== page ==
The Annual Report of the Information Commissioner for 2018 sets out the work of the Office of the Information Commissioner ("OIC") over the course of the 2018 calendar year, examining the Freedom of Information requests received by public bodies and the trends emerging from the treatment of these requests by public bodies and the OIC.
Key statistics on requests
The Report noted that since 2015 and the extension of FOI to a number of new public bodies, there has been a 32% increase in the total requests made to public bodies, with 36,896 requests received in 2018 alone.
- Requests were made across a number of sectors, with 40% of requests being made to government departments and State bodies and 29% of requests being made to the HSE.
- The HSE received the highest number of requests of any public body at a total of 10,706 requests in 2018, followed by the Department of Employment Affairs and Social Protection at 2,510 requests and TUSLA with 992 requests.
- Over half of FOI requests originate from clients of FOI bodies and, surprisingly, only a fifth of FOI requests originate from journalists.
Category of requester to public bodies
- As a welcome improvement, 64% of all reviews were completed by the OIC within the statutory four month time frame. However, the average number of days taken for an appeal to be closed was 279 days in 2018.
- Interestingly, the Report noted that the number of accepted applications for review was lower than the overall number of applications received. It appears some applications to the OIC are made prematurely before the applicant has exhausted the internal review procedure with the FOI body.
Regulatory trends – deemed refusals
Where an FOI body has not responded to an original request within four weeks, or if there has not been an internal review of the decision within three weeks, this is a "deemed refusal" of the request. Since deemed refusals represent 28% of all applications accepted by the OIC, the OIC criticised FOI bodies who are unable to process these requests on time (despite the fact that the number of these applications has decreased from the previous year). FOI bodies generally refer to the high volume of FOI requests they face, however the OIC emphasises that "it is unacceptable for such bodies to simply allow such resourcing issues to persist".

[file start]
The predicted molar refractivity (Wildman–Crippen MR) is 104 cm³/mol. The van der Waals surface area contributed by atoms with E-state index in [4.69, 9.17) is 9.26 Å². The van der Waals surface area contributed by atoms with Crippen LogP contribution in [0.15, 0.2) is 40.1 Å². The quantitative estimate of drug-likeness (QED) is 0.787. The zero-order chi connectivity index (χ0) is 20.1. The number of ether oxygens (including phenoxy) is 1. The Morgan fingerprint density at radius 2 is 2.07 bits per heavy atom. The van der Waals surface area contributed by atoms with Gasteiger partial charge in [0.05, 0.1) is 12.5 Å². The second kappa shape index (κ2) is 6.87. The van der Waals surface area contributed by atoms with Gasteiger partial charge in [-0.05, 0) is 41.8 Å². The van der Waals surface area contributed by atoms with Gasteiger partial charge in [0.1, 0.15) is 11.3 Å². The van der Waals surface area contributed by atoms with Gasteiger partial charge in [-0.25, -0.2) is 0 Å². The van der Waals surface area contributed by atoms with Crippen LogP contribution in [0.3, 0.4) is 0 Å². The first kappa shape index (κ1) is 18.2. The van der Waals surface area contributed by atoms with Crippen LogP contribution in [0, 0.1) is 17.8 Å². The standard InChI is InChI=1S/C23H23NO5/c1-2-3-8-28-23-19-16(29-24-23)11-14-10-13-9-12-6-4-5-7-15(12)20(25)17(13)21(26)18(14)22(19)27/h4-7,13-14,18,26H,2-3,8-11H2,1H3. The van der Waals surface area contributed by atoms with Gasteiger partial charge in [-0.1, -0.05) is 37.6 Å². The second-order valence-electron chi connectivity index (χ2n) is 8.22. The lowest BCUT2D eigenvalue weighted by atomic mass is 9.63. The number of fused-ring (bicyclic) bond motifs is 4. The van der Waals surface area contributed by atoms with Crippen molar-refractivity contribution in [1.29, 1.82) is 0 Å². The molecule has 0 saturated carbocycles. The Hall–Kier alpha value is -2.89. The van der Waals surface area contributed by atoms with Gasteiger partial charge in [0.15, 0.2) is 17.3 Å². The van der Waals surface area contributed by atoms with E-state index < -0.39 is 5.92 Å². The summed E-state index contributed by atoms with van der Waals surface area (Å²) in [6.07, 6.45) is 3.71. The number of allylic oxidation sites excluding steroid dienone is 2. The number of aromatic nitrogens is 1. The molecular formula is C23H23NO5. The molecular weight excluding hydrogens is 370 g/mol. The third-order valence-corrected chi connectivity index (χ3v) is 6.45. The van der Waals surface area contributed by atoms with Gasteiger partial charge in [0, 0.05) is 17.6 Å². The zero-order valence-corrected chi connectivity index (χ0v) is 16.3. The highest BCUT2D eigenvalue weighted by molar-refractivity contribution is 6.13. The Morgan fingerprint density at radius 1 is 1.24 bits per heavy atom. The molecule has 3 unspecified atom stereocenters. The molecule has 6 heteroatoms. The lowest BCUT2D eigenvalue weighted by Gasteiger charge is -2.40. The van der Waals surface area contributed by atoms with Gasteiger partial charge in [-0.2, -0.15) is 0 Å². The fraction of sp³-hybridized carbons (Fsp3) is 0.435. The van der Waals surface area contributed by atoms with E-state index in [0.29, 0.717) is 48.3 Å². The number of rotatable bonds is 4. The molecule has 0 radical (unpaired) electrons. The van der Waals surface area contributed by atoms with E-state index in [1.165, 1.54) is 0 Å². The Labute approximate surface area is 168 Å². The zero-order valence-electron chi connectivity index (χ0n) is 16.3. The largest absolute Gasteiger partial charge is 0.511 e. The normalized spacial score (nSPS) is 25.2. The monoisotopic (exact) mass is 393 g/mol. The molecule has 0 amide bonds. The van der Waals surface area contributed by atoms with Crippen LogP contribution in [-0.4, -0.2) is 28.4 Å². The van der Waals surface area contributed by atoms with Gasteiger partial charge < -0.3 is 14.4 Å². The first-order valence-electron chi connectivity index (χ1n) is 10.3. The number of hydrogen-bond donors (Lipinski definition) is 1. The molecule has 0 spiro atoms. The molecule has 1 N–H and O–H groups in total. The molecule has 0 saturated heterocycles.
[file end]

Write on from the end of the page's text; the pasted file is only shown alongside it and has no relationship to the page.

The OIC intends to carry out an investigation to review the practices and procedures adopted by a selection of FOI bodies, and their adherence with the relevant deadlines in processing requests, with the intention to publish a report with the findings of this investigation later in the year.
Frivolous and vexatious requests
In Grange v Information Commissioner & anor, the High Court affirmed the Commissioner's approach to examining whether a request was frivolous or vexatious. It was found to be appropriate to have regard to the manner in which a requester has engaged with an FOI body to date on a particular matter in considering whether a request was frivolous or vexatious. The Court was also satisfied that the Commissioner properly came to the view that as the request was to further the applicant's personal grievance it could properly be classified as vexatious.
Private email accounts
Two interesting related cases dealt with requests made in relation to non-official/private email and social media accounts of former Taoiseach Enda Kenny, and the former Minister for Justice and Equality Frances Fitzgerald. In both cases the Commissioner found that where the accounts had been used for "official functions and activities" of the respective Departments, they could not be considered as private and there was an obligation to enquire whether any documents covered by the FOI requests were contained in these accounts (Cases 170175 and 170315).
Pixelating CCTV footage
Where an FOI body refused to release CCTV footage on the basis that it would be releasing third party data to the applicant, the Commissioner held that although an FOI body might be able to redact a record, they are not automatically required to, in particular where there is a lack of resources to do so. In this case the Department of Employment Affairs and Social Protection had received an estimate of the cost of pixelating the footage and had indicated their willingness to release the information provided the applicant paid these costs (Case 170497).
This article contains a general summary of developments and is not a complete or definitive statement of the law. Specific legal advice should be obtained where appropriate.